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‘Further than the Furthest Thing’ Review – Showing the Struggles of an Islander

A person stands, shouting, with a circular pattern projected onto the floor around them. In the backgroun d, a person sits in a chair at the edge of the projection.
Cyril Nri and Kirsty Rider in Further than the Furthest Thing at Young Vic (c) Marc Brenner

Staff writer Charmaine Tan reviews “Further than the Furthest Thing”, a play about islanders struggling with their identity and sense of belonging, which similarly struggles to convey its narrative. 

Set in one of the world’s most remote inhabited islands, Tristan da Cunha, “Further than the Furthest Thing” tells the tale of four residents who are forced to integrate into modern society against their will. It is loosely based on a historic volcanic eruption in 1961, which resulted in the evacuation of Tristan da Cunha inhabitants to mainland England. Inspired by her mother’s tales of a childhood spent on the island, playwright Zinnie Harris seeks to explore the sense of belonging within a remote community and the islander identity in this play.

Islands play an interesting role in the arts. Oftentimes, they are used to portray an idyllic way of life, but they also symbolise isolation. Movies like “Moana” portray island life as one of comfort and safety while “The Lord of the Flies” uses this setting to show the very worst in humankind. In “Further than the Furthest Thing”, the island is an identity. Tristan da Cunha is more than just a home for the islanders. It is the place where they belong; a place where everyone looks out for one another. They embrace the island and its community in all aspects, good and bad.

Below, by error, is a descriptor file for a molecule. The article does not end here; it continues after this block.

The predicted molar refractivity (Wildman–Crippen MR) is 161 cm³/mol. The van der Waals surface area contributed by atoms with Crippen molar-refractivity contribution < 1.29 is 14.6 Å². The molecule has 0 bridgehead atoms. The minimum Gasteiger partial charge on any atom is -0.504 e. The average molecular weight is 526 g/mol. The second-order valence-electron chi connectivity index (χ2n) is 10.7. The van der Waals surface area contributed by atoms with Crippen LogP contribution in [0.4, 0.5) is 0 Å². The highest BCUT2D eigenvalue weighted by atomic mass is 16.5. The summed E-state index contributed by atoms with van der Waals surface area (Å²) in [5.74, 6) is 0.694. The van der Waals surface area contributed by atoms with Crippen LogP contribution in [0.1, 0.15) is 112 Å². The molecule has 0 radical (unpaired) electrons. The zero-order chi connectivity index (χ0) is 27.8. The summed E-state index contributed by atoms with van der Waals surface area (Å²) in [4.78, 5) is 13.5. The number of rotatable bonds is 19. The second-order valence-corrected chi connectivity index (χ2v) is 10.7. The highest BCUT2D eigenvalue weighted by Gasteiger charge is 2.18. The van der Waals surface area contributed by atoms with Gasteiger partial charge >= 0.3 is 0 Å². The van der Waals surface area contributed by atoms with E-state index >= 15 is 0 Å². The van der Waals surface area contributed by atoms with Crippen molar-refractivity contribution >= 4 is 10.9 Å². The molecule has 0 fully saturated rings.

The play revolves around the lives of four Tristan da Cunha islanders. It shows how their lives are drastically altered because of a changing political landscape, acted upon by Mr Hansen (Gerald Kyd), the owner of several jar factories around the world. The play opens with protagonist Francis (Archie Madekwe) coming home to his uncle Bill (Cyril Nri) and aunt Mill (Jenna Russell) from Cape Town, where he works. During his time back, he finds out that his girlfriend, Rebecca (Kirsty Rider), became pregnant while he was away. In a fit of anger, he threatens to leave the island for good. Knowing that his wife would follow Francis if he left, Bill plots with Rebecca to keep him on the island. Soon after, Act I ends with the islanders being told to evacuate the island urgently.

In Act II, the stage is transformed into a factory in mainland England. The islanders are seen working with glass jars and Mr Hansen informs Mill that the island is now buried under volcanic ashes. The islanders, unable to adapt to the uptight and capitalistic nature of city life, are distraught. They want to visit their island for closure. Feeling as though no one in the city understands them, they hatch a plan together. However, many obstacles stand in their way.

A person speaks passionately and points at someone with their back to the camera

Kirsty Rider in Further than the Furthest Thing at Young Vic (c) Marc Brenner.